July 29 is celebrated as Global Tiger Day annually to raise awareness for tiger conservation
At the St. Petersburg Tiger Summit in 2010, leaders of 13 tiger range countries (Bangladesh, Bhutan, Cambodia, China, India, Indonesia, Lao PDR, Malaysia, Myanmar, Nepal, Russia, Thailand, and Vietnam.) resolved to do more for the tiger and embarked on efforts to double its number in the wild, with a popular slogan ‘T X 2’.
They vowed to double its population by 2020
This is the eighth annual International Tiger Day.
The primary goal behind International Tiger Day is to promote a global environment to protect the natural habitats of tigers and support for issues pertaining to conservation of tigers.
INDIA AND TIGERS:
India is the nation is home to about 70% of the tiger population in the world
As per the assessment of the Status of Tigers, Co-predators and Prey (2014), the number of tigers in the country is estimated at 2,226 as compared to the 2010 estimate of 1,706.
There are 49 tiger reserves in India, amounting to almost 2.2% of the country’s geographical area which are governed by Project Tiger which is administrated by the National Tiger Conservation Authority(NTCA).
Project Tiger is a tiger conservation programme launched in 1973 by the Government of India. The project was launched in the Corbett National Park of Uttarakhand.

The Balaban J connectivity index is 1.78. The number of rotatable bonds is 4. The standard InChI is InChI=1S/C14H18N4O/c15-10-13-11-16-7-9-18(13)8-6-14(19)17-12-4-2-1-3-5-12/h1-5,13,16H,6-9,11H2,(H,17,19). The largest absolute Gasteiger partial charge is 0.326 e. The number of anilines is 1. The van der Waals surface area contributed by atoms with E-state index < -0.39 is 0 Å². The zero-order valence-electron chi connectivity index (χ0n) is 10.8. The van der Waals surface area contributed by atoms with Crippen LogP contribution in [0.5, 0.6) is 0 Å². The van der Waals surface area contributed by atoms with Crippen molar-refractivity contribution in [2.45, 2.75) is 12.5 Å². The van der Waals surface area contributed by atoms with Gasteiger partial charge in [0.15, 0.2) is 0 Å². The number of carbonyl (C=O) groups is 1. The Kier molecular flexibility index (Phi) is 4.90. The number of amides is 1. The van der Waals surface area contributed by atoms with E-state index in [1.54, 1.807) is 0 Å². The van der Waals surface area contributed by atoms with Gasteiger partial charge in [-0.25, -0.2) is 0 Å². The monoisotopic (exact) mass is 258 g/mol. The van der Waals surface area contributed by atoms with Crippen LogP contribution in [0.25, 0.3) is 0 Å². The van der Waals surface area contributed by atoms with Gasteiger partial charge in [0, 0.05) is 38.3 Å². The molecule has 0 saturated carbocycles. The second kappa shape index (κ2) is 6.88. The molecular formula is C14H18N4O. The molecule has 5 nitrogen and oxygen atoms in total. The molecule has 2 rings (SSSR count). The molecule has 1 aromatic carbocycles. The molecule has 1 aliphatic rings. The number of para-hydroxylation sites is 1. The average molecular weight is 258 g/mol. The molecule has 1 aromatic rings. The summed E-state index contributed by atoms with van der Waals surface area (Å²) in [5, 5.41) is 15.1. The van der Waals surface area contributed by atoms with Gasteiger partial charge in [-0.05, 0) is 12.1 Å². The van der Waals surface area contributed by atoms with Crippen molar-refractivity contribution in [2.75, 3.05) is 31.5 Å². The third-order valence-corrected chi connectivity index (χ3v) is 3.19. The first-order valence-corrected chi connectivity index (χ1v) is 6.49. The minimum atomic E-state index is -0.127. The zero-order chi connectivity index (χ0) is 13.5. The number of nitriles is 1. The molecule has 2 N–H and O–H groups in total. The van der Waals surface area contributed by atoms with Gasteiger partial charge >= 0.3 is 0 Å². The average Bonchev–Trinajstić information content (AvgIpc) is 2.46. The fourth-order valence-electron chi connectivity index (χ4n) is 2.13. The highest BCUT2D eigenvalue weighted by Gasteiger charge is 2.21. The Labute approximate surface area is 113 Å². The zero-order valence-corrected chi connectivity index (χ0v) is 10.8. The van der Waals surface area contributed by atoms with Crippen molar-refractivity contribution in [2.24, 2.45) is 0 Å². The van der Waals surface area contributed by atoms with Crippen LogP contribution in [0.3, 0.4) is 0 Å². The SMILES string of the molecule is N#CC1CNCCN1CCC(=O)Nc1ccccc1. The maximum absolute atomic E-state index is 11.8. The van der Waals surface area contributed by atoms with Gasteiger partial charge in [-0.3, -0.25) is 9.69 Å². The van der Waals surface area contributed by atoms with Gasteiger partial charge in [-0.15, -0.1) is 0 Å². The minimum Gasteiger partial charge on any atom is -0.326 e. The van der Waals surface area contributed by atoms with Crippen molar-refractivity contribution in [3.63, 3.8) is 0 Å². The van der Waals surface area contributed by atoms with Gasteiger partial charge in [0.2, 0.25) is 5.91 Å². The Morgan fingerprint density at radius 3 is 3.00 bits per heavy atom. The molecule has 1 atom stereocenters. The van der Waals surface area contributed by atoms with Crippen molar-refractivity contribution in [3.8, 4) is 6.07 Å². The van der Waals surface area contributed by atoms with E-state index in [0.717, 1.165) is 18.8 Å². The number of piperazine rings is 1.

Project tiger’s main aims were to:
- Limit factors that leads to reduction of tiger habitats and to mitigate them by suitable management. The damages done to the habitat were to be rectified so as to facilitate the recovery of the ecosystem to the maximum possible extent.
- Ensure a viable population of tigers for economic, scientific, cultural, aesthetic and ecological values.
THREATS TO TIGER POPULATION
- Poaching for illegal trade
- Land degradation and Deforestation
- The Ministry of Environment recently said that 45% of the tiger deaths between 2012 and 2017 could be attributed to unnatural reasons.
- Of the 45%, 22% of the deaths were due to poaching,
- 15% due to seizures of body parts and the remaining could be attributed to road and railway accidents.
- In 2017, 115 tigers died and in 2016, the number of deaths was 122.
- The Ministry has admitted that there is a 29% frontline staff vacancy against sanctioned posts in the tiger reserves of the country
WAY FORWARD TO SAVE THE BIG CAT:
There is an urgent need for Capacity Building of Forest Staff
Need for better survelliance of tiger corridors
A citizen’s charter is needed for green development within sustainable tiger landscapes
India has the potential to be the Global Leader in tiger Conservation